Volvo and Uber to develop driverless cars
Volvo is teaming up with ride hailing app Uber to develop driverless cars.
The $300m partnership will develop base vehicles built on Volvo Cars’ fully modular Scalable Product Architecture (SPA), which is used for the XC90 and new S90 and V90. The vehicles will be manufactured by Volvo Cars and then purchased from Volvo by Uber.
Both Uber and Volvo will use the same base vehicle for the next stage of their own autonomous car strategies.
The two companies said the alliance is intended to mark a longer-term industrial partnership.
Håkan Samuelsson, president and chief executive of Volvo Cars, said: “Volvo is one of the most progressive and contemporary car makers in the world. It is a world leader in the development of active safety and autonomous drive technology, and possesses an unrivalled safety credibility. We are very proud to be the partner of choice for Uber, one of the world’s leading technology companies. This alliance places Volvo at the heart of the current technological revolution in the automotive industry.”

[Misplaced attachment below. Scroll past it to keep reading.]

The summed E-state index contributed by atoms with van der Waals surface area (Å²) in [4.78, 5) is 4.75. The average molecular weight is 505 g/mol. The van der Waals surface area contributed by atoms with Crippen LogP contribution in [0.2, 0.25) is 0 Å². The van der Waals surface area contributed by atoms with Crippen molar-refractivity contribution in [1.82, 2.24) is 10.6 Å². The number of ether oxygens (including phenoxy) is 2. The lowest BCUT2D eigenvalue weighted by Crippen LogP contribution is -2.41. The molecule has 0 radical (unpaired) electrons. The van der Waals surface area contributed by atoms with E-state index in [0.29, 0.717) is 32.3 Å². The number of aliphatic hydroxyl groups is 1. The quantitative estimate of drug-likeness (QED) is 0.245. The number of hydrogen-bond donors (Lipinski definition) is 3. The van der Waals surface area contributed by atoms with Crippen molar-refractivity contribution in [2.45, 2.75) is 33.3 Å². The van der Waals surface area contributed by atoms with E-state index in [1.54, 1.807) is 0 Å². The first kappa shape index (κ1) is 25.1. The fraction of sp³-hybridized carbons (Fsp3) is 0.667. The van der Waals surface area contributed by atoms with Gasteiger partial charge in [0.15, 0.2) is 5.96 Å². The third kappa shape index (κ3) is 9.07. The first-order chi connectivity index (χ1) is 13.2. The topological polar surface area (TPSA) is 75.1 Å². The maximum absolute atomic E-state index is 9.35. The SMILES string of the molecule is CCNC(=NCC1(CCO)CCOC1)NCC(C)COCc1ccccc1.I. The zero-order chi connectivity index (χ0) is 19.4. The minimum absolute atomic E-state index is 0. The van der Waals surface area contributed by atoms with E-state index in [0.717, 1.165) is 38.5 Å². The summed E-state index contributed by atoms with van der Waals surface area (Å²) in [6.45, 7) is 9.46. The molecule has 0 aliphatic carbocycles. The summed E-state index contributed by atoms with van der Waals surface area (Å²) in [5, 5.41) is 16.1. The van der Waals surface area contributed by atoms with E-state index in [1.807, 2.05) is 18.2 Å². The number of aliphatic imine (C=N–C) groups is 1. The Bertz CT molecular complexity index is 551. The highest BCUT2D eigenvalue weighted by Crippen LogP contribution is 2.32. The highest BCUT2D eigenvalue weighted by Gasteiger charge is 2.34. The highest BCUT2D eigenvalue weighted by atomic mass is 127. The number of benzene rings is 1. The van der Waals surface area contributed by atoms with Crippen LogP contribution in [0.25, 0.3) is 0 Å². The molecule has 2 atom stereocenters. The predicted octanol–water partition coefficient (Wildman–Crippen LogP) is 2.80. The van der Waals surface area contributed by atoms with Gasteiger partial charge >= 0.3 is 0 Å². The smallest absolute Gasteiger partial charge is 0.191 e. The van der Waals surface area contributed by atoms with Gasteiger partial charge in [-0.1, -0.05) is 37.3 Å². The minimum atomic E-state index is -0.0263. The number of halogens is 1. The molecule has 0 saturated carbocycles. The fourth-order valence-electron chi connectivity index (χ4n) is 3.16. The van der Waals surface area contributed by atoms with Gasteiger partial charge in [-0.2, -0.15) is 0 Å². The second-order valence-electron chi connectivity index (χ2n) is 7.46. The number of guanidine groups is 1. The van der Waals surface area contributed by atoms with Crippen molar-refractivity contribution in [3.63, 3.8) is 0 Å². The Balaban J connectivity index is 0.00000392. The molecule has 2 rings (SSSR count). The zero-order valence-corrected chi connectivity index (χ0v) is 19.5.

Travis Kalanick, Uber’s chief executive, said: “Over one million people die in car accidents every year. These are tragedies that self-driving technology can help solve, but we can’t do this alone. That’s why our partnership with a great manufacturer like Volvo is so important. Volvo is a leader in vehicle development and best-in-class when it comes to safety. By combining the capabilities of Uber and Volvo we will get to the future faster, together.”
UK-based autonomous vehicle software company FiveAI said Volvo’s partnership makes sense, as self-driving cars are likely to precipitate to a shift to a mobility-as-a-service model.
CEO Stan Boland said: “The global automotive industry is in a transition phase with the pending switch to autonomous vehicles very likely to reduce volume sales in the developed world but simultaneously increase the technology content of these vehicles substantially. With autonomy, there will be no obvious need to own a vehicle, instead a service model seems sure to emerge. As is shown by Volvo’s partnership with Uber, some automakers already have plans to adapt to the impending shift to a mobility-as-a-service model, but ultimately all automakers and OEMs will need to embrace these changes to thrive in the era of autonomous vehicles.”